This consumer-focused “cold chain”—temperature controlled supply chain—is only a recent example of a decades-long push to perfect a global system of item level tracking in supply chain management.
By Peter Moore
August 28, 2017
Most of us have seen the ads, while millions are ordering fresh food delivered as ready-to-prepare ingredients to their homes—products that require control of exposure to extreme temperatures and extended last-mile transit times.
This consumer-focused “cold chain”—temperature controlled supply chain—is only a recent example of a decades-long push to perfect a global system of item-level tracking in supply chain management. While the food industry has been dealing with this issue for hundreds of years, the pharmaceutical (pharma) industry is, by comparison, just getting warmed up.
Two major factors are driving the change in the pharma supply chain. First is the critical need to eliminate counterfeit drugs. The World Health Organization (WHO) is estimating that 10% of the drugs that reach consumers are fake—that is to say “useless” or even containing harmful substitutes. To solve this challenge, the industry is adopting technology to maintain a “pedigree,” or a chain of ownership from manufacturing through retail distribution.
The second factor is the increasing variety of drugs that require temperature control while in transit. “The storage and distribution of controlled room temperature [CRT] life science products are a costly and complex process, and requires attention at every level from packaging to logistics and monitoring to data,” Lisa Forian, senior director of product quality management at Johnson & Johnson recently wrote. “As we enter an age of biologically based medicines, the need to monitor and control temperature sensitivity is increasing.”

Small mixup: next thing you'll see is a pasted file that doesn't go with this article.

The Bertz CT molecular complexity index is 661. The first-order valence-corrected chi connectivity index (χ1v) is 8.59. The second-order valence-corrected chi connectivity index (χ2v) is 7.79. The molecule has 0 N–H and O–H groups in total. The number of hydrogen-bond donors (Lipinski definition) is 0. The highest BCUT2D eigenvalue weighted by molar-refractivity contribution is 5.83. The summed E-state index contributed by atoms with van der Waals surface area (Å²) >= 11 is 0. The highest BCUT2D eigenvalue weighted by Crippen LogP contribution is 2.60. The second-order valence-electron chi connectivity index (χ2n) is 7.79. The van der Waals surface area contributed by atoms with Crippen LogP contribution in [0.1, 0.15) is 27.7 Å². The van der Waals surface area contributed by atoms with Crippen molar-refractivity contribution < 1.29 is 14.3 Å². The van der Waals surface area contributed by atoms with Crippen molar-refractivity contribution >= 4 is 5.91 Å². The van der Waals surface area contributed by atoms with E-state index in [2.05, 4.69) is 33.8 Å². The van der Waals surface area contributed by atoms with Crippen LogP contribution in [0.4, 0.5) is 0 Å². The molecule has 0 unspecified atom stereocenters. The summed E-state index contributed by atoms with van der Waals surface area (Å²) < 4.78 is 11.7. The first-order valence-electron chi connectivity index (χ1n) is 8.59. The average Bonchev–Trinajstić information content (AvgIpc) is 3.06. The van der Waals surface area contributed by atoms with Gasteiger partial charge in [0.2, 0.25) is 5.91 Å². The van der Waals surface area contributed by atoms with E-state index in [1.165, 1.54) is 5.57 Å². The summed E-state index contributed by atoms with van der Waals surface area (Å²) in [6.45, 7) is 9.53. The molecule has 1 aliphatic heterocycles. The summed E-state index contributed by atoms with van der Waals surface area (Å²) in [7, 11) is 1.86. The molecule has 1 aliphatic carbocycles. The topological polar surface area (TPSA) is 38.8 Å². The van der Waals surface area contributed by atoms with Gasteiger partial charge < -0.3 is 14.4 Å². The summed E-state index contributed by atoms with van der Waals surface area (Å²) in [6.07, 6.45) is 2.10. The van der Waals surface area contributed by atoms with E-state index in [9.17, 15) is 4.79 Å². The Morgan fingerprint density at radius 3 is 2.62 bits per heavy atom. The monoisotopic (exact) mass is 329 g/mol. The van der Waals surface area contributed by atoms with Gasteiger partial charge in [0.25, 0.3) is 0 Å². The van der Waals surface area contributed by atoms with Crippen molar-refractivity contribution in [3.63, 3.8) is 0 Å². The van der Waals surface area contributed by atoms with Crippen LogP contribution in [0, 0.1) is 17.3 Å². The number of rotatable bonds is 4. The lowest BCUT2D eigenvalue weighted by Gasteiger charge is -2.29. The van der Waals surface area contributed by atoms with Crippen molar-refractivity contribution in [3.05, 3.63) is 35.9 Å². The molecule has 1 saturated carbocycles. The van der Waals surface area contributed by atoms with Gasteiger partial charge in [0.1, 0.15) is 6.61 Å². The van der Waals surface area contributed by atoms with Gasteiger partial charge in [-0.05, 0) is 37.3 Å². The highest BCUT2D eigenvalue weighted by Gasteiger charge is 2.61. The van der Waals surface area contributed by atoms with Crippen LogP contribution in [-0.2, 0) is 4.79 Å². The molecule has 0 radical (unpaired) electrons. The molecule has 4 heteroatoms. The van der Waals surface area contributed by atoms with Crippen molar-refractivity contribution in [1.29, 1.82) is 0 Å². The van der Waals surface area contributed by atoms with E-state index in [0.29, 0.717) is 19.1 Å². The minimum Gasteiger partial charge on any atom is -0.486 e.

To summarize Forian’s comments, reaching patients in remote areas, perhaps by drone, with a prescription that is 2 degrees to 8 degrees centigrade is a challenge worthy of our best supply chain engineers.
Indeed, the temperature challenge is more difficult for pharma shippers, and requires both a monitoring tool and a symphony of coordinated actions all along the supply chain. The solution for shippers and service providers in both areas is LCP—learn, collaborate and pilot.
Under “learn,” I recommend becoming familiar with international efforts in safe pharma logistics. The WHO has issued good distribution practices (GDP) for pharmaceutical products standards, and I would consider becoming a temperature assurance packaging (TAP) professional through courses offered by industry professionals.
Mastery of the subject means one can understand the fundamentals of temperature assurance packaging and be able to evaluate different solutions that best meet the needs of their company; guide the implementation of temperature assurance packaging solutions within your organization; and grasp the key processes, protocols and techniques involved in designing temperature-controlled packaging.
Under “collaborate,” shippers need to be become even more transparent with their partners and work jointly to model and build end-to-end supply chains with tracking. In fact, I recently had the honor of leading a joint industry team of shippers, third-party logistics providers and carriers in testing tracking capabilities using RFID hardware combined with tracking software shared by the participants.
This was one of several labs developed to successfully demonstrate pedigree logistics feasibility to the U.S. Food and Drug Administration. The parties openly shared internal processes and technologies in order to achieve remarkable visibility to possession and handling of the product.
“Pilot” is the step where the parties actually move products through the supply chain, monitoring each step and critically evaluating their own and their partners’ performance. When you boil it all down, digital communication and data collection are the true enablers for cold chain.
While technologies are becoming available, the processes and people skills needed are still in development. Shippers and carriers in the cold chain stream need to step up and learn, collaborate and pilot for safe, efficient service to customers. •
“When you boil it all down, digital communication and data collection are the true enablers for cold chain.
About the author
Peter Moore is Adjunct Professor of Supply Chain at Georgia College EMBA Program, Program Faculty at the Center for Executive Education at the University of Tennessee, and Adjunct Professor at the University of South Carolina Beaufort. Peter writes from his home in Hilton Head Island, S.C., and can be reached at [email protected]